Our travels during 2017.
January: Thailand (this trip is detailed below)
May and June: Greece (this trip is detailed below)
July, August and September: Several trips to the Canadian Rocky Mountains taking guests from Brazil and Portugal. I went on several trips to the region visiting Calgary, Banff, Lake Louise, Emerald Lake, Golden, Kamloops, Kelowna, Canmore and on and on. To know more about my company, please visit Vancouver by Locals
October: Las Vegas and The Canyons (please see this trip clicking here).
We started the year in beautiful Thailand. We got there in December 2016 (read more here), and stayed till mid January. On New Year’s Eve we were at Phuket and watched an amazing spectacle of paper lanterns reaching the skies at midnight. For sure one of the most touching celebrations we ever witnessed and, in my opinion, much better than noisy fireworks.
New Day, New Year, New Hopes! Tons of best wishes at Kata Beach, one of my favorite beaches on Phuket Island.
After spending lovely days on Phuket Island we flew to Bangkok where we had a lot of fun as well. We stayed at Le Siam Hotel and found it great, not only for comfort and cleanness but also for its great location, close to the metro lines.
We were also more relaxed than when we started our trip in December and already used to Thai’s informality.
The speed boat along the Chao Phyra River in Bangkok was scary but also fun. I must admit that I felt reapply good at the time we disembark! (The waves are huge and I am not sure what would happen in case two boats colide!)
We had great food in many restaurants and visited several Temples. Make sure you are wearing appropriate clothes. Hubby was wearing shorts, but there’s not a big issue as they rent trousers at the entrance of the complex. Of course it will be better if you are already properly dressed.
Wat Phra Kaew or the Themple of the Emerald Buddha (officially known as Was Para Sri Rattana Satsadaram) is the most important Buddhist temple in Thailand.
We visited Thailand during a sad period, as their King had passed away a few months before and the country was mooring. All religious sites, hotels, shopping malls and attractions had black ribbons and the people were lining up and paying their respects.
Bangkok is an “electric” and vibrant city and we were glad to return there. We went on an amazing tuk-tuk tour that I highly recommend to anyone visiting Bangkok: The company is called “Expique”. You can book over the web and you will meet the guides and other guests at a metro station. From there, they divide the group with the tuk-tuk drivers and they will take you at great places, including attractions that would be closed to “regular tourists”. We were able to visit many attractions we already have been during daytime, but at night they had a different splendor.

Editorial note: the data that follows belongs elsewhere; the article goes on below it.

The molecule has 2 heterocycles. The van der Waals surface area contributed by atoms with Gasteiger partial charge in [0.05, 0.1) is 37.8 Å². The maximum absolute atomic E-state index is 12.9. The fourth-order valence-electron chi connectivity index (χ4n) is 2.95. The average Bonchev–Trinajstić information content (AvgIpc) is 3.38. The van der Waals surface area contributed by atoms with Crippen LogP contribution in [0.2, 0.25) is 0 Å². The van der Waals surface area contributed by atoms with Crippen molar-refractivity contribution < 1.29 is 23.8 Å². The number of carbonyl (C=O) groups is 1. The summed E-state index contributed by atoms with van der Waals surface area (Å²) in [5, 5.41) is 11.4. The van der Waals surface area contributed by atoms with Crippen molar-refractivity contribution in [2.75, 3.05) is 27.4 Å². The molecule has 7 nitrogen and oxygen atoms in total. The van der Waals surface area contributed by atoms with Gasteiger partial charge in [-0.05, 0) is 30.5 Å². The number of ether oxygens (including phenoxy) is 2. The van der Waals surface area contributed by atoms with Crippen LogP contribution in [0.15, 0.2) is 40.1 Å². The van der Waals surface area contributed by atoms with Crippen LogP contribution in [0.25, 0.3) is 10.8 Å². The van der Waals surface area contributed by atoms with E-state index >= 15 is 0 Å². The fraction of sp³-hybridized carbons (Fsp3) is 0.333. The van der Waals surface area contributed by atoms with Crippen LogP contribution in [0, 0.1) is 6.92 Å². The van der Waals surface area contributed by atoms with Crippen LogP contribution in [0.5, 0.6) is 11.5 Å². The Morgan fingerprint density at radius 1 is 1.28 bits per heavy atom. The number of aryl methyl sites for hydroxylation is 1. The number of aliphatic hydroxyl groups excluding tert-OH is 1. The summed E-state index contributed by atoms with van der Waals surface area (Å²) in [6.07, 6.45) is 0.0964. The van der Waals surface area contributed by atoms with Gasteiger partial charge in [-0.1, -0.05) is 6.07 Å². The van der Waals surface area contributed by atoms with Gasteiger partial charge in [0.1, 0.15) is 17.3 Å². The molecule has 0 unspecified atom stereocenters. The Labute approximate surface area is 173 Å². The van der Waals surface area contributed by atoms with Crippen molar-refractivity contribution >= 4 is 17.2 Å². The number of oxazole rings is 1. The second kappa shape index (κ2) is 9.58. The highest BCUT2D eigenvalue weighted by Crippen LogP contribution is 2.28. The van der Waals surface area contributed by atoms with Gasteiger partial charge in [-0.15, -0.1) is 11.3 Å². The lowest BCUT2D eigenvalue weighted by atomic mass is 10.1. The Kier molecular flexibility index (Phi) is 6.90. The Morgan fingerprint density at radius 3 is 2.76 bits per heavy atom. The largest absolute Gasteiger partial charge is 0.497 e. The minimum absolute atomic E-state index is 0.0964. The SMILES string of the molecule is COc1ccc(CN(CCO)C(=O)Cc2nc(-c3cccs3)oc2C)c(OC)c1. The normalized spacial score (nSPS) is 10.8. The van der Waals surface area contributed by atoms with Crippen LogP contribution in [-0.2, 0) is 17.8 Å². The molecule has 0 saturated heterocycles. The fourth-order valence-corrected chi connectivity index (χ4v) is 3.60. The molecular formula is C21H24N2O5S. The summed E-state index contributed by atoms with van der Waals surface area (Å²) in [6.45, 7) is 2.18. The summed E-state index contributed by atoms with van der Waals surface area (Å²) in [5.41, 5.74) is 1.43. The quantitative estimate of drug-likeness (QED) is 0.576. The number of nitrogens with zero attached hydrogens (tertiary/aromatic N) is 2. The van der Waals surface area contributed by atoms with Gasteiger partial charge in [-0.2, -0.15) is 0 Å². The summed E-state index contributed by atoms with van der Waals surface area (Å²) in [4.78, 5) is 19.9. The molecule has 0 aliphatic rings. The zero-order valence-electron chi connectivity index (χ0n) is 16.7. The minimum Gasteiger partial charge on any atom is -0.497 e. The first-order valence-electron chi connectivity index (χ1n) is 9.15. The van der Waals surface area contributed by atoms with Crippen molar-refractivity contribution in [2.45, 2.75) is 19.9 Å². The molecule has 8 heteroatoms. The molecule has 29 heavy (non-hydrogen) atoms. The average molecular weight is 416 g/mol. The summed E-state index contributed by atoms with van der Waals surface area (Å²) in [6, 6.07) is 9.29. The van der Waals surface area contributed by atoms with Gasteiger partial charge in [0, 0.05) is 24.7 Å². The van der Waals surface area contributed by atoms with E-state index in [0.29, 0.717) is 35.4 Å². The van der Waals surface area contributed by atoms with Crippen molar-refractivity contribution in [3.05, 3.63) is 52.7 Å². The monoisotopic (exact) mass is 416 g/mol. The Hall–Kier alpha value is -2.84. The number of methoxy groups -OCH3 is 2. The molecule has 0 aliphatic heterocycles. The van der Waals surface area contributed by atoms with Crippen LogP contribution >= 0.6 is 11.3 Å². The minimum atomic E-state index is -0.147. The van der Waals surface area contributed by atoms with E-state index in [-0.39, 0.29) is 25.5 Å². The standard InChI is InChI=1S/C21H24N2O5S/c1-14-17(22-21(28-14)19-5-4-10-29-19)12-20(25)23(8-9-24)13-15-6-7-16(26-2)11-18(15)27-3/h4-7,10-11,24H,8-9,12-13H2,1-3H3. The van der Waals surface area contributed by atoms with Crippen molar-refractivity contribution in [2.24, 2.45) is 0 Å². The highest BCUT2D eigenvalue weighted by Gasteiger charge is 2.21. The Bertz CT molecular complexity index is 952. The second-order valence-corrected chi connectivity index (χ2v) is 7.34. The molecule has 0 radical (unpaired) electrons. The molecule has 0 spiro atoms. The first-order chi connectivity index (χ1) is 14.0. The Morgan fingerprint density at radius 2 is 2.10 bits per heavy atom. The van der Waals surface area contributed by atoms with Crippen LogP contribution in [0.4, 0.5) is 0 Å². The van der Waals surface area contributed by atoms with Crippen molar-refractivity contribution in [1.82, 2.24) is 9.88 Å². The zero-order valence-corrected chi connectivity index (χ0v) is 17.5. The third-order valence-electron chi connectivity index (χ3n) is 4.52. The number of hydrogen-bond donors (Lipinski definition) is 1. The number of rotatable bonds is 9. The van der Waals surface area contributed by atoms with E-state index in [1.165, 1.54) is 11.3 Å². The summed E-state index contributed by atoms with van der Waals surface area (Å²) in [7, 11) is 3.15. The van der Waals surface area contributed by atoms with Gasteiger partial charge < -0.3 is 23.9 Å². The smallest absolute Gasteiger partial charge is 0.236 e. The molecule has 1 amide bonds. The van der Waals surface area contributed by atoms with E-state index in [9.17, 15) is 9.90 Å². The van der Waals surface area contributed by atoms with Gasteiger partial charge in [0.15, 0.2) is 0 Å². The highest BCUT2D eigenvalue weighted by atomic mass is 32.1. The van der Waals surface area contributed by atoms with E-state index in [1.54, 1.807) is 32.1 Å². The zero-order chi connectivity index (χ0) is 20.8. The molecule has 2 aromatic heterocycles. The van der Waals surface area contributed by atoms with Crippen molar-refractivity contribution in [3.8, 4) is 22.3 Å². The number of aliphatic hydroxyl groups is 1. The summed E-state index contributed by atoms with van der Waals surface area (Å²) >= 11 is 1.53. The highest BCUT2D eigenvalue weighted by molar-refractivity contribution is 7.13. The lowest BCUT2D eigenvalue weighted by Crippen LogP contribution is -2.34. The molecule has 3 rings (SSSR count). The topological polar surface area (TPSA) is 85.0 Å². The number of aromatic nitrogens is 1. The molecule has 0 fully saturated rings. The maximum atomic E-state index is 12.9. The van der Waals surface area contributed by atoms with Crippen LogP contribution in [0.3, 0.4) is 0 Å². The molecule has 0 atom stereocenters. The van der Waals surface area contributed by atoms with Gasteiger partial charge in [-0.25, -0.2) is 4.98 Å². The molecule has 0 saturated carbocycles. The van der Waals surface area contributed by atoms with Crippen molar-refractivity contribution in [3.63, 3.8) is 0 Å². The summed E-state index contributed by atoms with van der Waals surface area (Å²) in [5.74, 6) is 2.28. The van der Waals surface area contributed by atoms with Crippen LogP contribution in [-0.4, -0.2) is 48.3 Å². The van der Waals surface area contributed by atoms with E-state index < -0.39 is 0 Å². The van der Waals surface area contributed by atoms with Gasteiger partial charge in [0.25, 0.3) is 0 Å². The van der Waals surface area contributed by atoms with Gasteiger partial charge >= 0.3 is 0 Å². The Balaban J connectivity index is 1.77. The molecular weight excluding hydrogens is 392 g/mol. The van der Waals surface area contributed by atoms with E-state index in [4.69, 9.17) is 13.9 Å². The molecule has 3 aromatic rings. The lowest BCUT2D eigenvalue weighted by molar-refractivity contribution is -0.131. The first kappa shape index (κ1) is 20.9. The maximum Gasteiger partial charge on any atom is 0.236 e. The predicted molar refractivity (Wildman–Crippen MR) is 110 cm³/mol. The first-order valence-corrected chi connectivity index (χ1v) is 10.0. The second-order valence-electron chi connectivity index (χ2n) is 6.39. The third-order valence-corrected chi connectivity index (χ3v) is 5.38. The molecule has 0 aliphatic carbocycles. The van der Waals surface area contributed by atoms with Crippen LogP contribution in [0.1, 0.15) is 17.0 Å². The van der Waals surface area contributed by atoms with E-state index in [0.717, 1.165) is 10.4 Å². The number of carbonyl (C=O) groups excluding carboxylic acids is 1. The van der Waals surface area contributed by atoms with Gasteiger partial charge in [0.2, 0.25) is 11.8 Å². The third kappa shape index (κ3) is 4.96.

I am not “really” driving the tuk-tuk. This is just a pose for taking a picture!
They also stop at the best restaurant for Pad Thai in all Thailand: It’s called “Thip Samai” and although there’s a huge line by the door, we didn’t have to wait as “Expique” had already booked a table for us. We loved the wonderful food and cozy atmosphere.
Visiting sites that would be closed to the regular tourists. Gladly we were attending a very organized sightseeing tour!
After dinner the group went to visit a nigh flower’s market (it was interesting having eight or nine tuk-tuks in the group, forming a line). Iy was very interesting to watch people working on millions of flower bouquets, ready to go to stores or to be exported.
From the flower market there our tuk-tuk driver drove us to our hotel.
No trip to Bangkok is complete without a lot of shopping. We helped to honor this tradition! 🙂
Bangkok International Airport is ultra modern and we had a pleasant time waiting at the Maple Leaf Lounge before flying to Beijing (China) where we changed planes and flew back to Vancouver.
May & June
On May 29 we flew from Vancouver to Frankfurt and from Frankfurt to Athens. Excellent service from Air Canada, flying “business first”. A lot of money but we got to Athens still in “one piece”.
On our way from Vancouver to Frankfurt where we connected flights to Athens
We had booked a private transfer with Mr Costa (someone I read good reviews on TripAdivisor) to take us from Athens Airport to Piraeus, there we would overnight before taking the ferry to Naxos on the next day.
Mr Costa waiting for us at the airport carrying a sign and a friendly smile but… I wouldn’t book with him again: He couldn’t avoid looking back to talk to us while he was driving, and this made me nervous. Every time he wanted to show something along the way or talk, he would almost turn around and look to us while driving (and talking!). I was almost saying “please keep our eyes on the road” but he was such a friendly chap and I felt it would be rude to ask him to shut up and drive safely to the hotel.